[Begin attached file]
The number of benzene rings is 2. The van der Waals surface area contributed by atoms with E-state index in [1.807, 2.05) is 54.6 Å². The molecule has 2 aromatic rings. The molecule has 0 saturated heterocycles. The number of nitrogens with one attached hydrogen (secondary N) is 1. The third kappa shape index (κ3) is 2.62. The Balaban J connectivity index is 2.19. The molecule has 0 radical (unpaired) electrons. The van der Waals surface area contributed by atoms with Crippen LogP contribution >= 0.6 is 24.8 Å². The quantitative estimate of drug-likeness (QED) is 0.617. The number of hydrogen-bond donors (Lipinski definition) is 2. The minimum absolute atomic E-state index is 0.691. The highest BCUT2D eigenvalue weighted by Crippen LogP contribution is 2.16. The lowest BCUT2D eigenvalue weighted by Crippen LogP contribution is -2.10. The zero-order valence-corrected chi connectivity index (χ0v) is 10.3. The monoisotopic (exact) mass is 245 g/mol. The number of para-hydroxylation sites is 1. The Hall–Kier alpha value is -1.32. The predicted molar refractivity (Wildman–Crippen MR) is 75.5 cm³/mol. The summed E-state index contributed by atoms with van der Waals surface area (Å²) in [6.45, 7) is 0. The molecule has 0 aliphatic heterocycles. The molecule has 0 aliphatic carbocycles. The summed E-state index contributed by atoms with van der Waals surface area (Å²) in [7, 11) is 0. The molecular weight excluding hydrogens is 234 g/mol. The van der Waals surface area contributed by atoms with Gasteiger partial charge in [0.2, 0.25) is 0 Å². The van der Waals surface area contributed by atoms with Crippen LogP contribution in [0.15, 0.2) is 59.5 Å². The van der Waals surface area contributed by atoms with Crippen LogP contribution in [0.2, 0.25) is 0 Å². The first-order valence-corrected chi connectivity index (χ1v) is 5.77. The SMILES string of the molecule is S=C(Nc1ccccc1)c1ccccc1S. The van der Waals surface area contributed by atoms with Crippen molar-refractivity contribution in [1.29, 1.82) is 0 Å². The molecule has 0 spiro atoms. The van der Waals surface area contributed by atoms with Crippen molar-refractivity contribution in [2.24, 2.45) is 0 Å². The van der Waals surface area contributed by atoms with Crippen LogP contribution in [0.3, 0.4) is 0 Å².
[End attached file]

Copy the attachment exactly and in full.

The number of benzene rings is 2. The van der Waals surface area contributed by atoms with E-state index in [1.807, 2.05) is 54.6 Å². The molecule has 2 aromatic rings. The molecule has 0 saturated heterocycles. The number of nitrogens with one attached hydrogen (secondary N) is 1. The third kappa shape index (κ3) is 2.62. The Balaban J connectivity index is 2.19. The molecule has 0 radical (unpaired) electrons. The van der Waals surface area contributed by atoms with Crippen LogP contribution >= 0.6 is 24.8 Å². The quantitative estimate of drug-likeness (QED) is 0.617. The number of hydrogen-bond donors (Lipinski definition) is 2. The minimum absolute atomic E-state index is 0.691. The highest BCUT2D eigenvalue weighted by Crippen LogP contribution is 2.16. The lowest BCUT2D eigenvalue weighted by Crippen LogP contribution is -2.10. The zero-order valence-corrected chi connectivity index (χ0v) is 10.3. The monoisotopic (exact) mass is 245 g/mol. The number of para-hydroxylation sites is 1. The Hall–Kier alpha value is -1.32. The predicted molar refractivity (Wildman–Crippen MR) is 75.5 cm³/mol. The summed E-state index contributed by atoms with van der Waals surface area (Å²) in [6.45, 7) is 0. The molecule has 0 aliphatic heterocycles. The molecule has 0 aliphatic carbocycles. The summed E-state index contributed by atoms with van der Waals surface area (Å²) in [7, 11) is 0. The molecular weight excluding hydrogens is 234 g/mol. The van der Waals surface area contributed by atoms with Gasteiger partial charge in [0.2, 0.25) is 0 Å². The van der Waals surface area contributed by atoms with Crippen LogP contribution in [0.15, 0.2) is 59.5 Å². The van der Waals surface area contributed by atoms with Crippen LogP contribution in [0.2, 0.25) is 0 Å². The first-order valence-corrected chi connectivity index (χ1v) is 5.77. The SMILES string of the molecule is S=C(Nc1ccccc1)c1ccccc1S. The van der Waals surface area contributed by atoms with Crippen molar-refractivity contribution in [1.29, 1.82) is 0 Å². The molecule has 0 spiro atoms. The van der Waals surface area contributed by atoms with Crippen molar-refractivity contribution in [2.24, 2.45) is 0 Å². The van der Waals surface area contributed by atoms with Crippen LogP contribution in [0.3, 0.4) is 0 Å².